No offense, but it sounds like you need another NF bad. 24/7 stalling? Crazytown...

  10. This just makes me appreciate my farrier that much more. Seriously, try the Birdsalls farrier barrier. It's worked a small miracle on Charlie's feet.

    1. It's supposed to get here Tuesday. I ordered it last Friday, but they were out of stock so I'm not so patiently waiting for it to arrive!

    2. If you don't think it helps, I'll buy the bottle from you. That's how impressed I've been with the stuff. Good luck! :-)

  11. Holy moly what a painful farrier.

  12. Wow... NF sounds like a gem!

    I can't believe he put his shoe back on with his foot looking like that!

    Pull those shoes girl!! I'll come help lol!

  13. So I just had to pull Bre's shoes (a post will be forthcoming) and she is a pussy foot when she's naked. I pulled them, he did a lovely trim, then I had her in boa boots for a week. She was walking happily barefoot at the end of the week even without boots. And the 24/7 boas didn't hurt her one bit. I have also had to pull them occacionally because her feet where so crappy that there was nothing to put a shoe on. She got sore but in the end she grew mch faster.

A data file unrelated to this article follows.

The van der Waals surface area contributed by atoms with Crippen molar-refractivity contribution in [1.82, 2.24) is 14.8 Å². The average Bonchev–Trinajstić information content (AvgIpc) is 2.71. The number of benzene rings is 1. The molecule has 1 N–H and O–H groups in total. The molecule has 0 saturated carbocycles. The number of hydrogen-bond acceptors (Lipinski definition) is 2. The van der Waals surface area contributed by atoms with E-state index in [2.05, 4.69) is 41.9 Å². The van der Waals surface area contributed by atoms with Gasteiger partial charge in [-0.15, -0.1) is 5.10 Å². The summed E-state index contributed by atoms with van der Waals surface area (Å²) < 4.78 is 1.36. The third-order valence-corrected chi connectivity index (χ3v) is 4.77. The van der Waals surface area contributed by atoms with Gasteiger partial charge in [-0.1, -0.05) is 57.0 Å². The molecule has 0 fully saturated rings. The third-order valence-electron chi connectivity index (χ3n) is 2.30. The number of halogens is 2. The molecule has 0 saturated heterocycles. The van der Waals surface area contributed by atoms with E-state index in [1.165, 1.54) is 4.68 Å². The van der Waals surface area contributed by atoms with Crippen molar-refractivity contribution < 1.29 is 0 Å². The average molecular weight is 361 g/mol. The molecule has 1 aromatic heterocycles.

14. Oh gosh sorry you're going through this!! I haven't had nearly the issues you've had with feet but I can say that Farrier's Formula made my horse's feet grow quite rapidly (we're trying to get him to grow heel) so I definitely second the suggestion. Good luck!!

  15. Holy crap.

    Honestly, WTF? I understand refraining from punching him in the throat but I think my brain would have exploded from the effort. I'm so sorry you have to use that guy - at the rate you are paying for him to come out, you should go to school for shoeing! Incompetent, idiotic, and brainless people like that make my brain rage red. Bobby's hooves are going to heal right up - sounds like you have a great plan to help him (the circulation will do wonders too!).

    Fingers crossed and well wishes sent for speedy recoveries for both of you!